Flashback Friday: Explosions Tore Through St. Paul's Commodore Hotel 40 Years Ago

February 16, 2018 09:26 AM

Ross Malkuch can still remember what he was wearing that day 40 years ago, when he was one of more than 70 people injured in a pair of explosions that gutted much of St. Paul's historic Commodore Hotel.

Or at least, he can remember what was on his feet.

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"The day before, my girlfriend at the time (now his wife) had given me a pair of red socks with white hearts for Valentine's Day," Malkuch said, looking back on the events of Feb. 15, 1978. "I had them on during the explosion, and I still have them today. I pull them out every year on Valentine's Day - these 40-year-old socks. I guess you could say they're my lucky pair."

Malkuch and everyone else in the area certainly had luck on their side that day.

The devastating explosions at the residential hotel in the Cathedral Hill neighborhood - which first opened in 1920 - shattered walls and collapsed floors.

But while many were injured - including 43 firefighters - no one died in the blasts.

"It was really unbelievable that no one was killed," said George Latimer, the mayor of St. Paul from 1976-90, who arrived on the scene shortly thereafter.

"It was such a blessing. It was stunning really when you saw that devastation."

Investigators determined the cause to be a natural gas leak. The first blast started a fire that drew first responders to the scene, and a second explosion followed soon after, blowing one fireman just entering the building back out through a first-floor window, according to an account in the next morning's Minneapolis Tribune.

It was the second blast that injured Malkuch, then 23, who had been working down the street. He had rushed over to see what happened and if he could help.

"It was like a mighty wind," he recalled. "I think the explosion blew me 10 or 15 feet through the air. Everything happened so fast. After I landed, I tried to hide behind a fire truck that was already there."

Malkuch said he ended up in the hospital for a couple of days afterward with facial burns and other injuries.

"I burned off most of the hair on my head," he said. "I remember I had a wool-lined down jacket on, and the lining caught fire in the explosion. Fortunately, after flying through the air, I automatically did the stop, drop and roll when I hit the ground."

The explosions blew holes in walls and tore apart much of the building's inside. Though strangely, the hotel's famed Art Deco bar - site of a speakeasy in the basement during Prohibition, and rumored to have been frequented by author F. Scott Fitzgerald, who had lived at the hotel on two different occasions - survived largely intact.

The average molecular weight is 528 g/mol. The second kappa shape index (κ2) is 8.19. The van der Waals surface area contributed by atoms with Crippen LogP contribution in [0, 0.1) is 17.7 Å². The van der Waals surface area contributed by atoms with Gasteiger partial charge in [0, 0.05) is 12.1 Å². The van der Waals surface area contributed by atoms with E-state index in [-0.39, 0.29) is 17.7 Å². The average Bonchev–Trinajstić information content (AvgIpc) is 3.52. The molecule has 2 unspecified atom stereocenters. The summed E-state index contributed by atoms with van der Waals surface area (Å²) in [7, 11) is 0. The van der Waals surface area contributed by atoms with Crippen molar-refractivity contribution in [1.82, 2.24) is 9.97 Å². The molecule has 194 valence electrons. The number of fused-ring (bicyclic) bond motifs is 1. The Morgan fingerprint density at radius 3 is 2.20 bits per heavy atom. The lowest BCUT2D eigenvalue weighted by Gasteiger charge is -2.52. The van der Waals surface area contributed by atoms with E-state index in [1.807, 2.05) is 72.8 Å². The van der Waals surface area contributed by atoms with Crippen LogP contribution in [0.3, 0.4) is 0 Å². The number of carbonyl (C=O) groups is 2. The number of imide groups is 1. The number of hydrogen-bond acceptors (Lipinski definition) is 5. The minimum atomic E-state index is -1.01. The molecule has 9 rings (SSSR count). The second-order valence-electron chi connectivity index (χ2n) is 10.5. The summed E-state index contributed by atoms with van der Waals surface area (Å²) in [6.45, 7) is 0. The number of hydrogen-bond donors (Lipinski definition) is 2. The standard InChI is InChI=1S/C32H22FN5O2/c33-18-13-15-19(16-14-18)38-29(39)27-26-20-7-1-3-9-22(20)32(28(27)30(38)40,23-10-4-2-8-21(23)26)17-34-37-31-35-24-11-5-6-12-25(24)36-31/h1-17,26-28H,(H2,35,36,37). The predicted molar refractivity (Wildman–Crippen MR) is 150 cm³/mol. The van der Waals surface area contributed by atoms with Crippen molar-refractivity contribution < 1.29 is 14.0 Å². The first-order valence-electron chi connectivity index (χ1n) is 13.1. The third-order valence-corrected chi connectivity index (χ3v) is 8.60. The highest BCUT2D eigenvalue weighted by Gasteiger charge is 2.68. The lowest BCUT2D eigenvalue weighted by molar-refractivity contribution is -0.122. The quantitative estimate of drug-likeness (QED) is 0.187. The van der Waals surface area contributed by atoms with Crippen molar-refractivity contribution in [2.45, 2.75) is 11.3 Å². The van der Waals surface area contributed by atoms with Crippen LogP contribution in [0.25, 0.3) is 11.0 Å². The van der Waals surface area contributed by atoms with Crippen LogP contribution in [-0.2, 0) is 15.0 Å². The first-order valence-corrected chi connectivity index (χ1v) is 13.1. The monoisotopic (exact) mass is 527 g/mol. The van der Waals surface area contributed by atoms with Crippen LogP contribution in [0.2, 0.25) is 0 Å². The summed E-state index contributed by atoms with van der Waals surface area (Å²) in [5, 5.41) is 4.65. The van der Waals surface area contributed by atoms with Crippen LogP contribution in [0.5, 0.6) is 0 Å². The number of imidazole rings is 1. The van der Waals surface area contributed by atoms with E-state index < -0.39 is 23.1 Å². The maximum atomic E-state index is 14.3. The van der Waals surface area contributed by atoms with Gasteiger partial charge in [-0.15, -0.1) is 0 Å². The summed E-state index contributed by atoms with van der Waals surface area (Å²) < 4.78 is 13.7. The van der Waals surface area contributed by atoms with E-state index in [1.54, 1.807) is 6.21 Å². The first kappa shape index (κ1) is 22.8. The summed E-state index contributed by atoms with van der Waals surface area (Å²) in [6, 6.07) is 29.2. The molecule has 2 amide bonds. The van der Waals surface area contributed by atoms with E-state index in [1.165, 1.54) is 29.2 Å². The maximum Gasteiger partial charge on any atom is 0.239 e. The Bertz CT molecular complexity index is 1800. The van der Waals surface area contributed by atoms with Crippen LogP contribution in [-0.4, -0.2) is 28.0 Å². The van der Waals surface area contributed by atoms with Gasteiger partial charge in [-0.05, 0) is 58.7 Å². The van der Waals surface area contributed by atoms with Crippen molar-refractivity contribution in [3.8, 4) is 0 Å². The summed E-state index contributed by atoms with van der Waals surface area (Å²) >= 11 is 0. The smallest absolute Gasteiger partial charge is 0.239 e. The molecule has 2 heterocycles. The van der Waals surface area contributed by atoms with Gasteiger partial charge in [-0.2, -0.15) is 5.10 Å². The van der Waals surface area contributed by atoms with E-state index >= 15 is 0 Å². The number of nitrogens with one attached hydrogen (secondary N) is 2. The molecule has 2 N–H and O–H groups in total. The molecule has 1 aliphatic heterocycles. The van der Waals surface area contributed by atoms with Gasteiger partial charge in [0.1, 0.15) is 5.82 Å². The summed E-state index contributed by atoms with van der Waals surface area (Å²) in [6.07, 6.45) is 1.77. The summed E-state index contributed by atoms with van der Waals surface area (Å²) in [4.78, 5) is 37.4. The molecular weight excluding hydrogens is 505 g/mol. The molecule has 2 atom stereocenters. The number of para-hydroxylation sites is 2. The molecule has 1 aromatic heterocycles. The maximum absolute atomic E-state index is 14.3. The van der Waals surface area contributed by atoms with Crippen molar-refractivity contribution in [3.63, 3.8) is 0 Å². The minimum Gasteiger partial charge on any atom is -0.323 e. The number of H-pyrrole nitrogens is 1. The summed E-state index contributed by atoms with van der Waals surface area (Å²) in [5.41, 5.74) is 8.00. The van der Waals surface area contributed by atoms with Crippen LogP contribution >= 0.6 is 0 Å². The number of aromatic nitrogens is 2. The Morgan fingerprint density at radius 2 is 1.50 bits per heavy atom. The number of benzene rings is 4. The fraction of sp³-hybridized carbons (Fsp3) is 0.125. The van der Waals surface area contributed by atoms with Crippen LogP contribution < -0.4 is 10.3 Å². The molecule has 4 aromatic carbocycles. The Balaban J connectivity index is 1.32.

The remodeled bar design had debuted in 1934, after Prohibition came to a close.

"There was dust on everything inside," Latimer said. "But the martini glasses were sitting just as they were, all covered in dust of course. Everything in the bar was just as it had been. I said to (then-fire chief Steve) Conroy, 'I guess it goes to show that God loves a drinker.'"

Latimer was quick to praise the efforts of the city's fire department, and other firefighters and first responders who assisted at the scene.

Even Conroy, who had just arrived at the hotel prior to the second blast, was knocked 10 feet back into a truck and cut his face, according to the Tribune.

"The firefighters were just covered in soot," Latimer recalled. "So many of them had already been there when the (second) explosion happened. Every mayor brags about their fire department, I'm sure. But our firefighters in St. Paul are unbelievable. They were then and they are now. They're heroes, truly."

One of the firefighters there that day was Gary Skoglund, a member of the department from 1958 until his death in the line of duty in 1989.

"He broke his hip in the explosion," his son David, who was then only 9 years old, said. "He was outside the building and had just gotten to the scene when the (second) explosion happened. When you saw the pictures of the damage in the paper afterward, it was pretty scary. It's really lucky no one was killed."

The building survived. It remains home to condominiums today, and the historic bar and restaurant reopened in 2015.

"I've been by there lots of times since then and looked at it," Malkuch said. "It is kind of miraculous when you think about the fact that over 70 people were injured. But no one was killed. Just feet from where I was standing, a hole was blown in the side of the building. I'd say it was about 15 feet in diameter. So I was really lucky that day. Lots of people were."

Credits

Frank Rajkowski

Copyright 2018 - KSTP-TV, LLC A Hubbard Broadcasting Company

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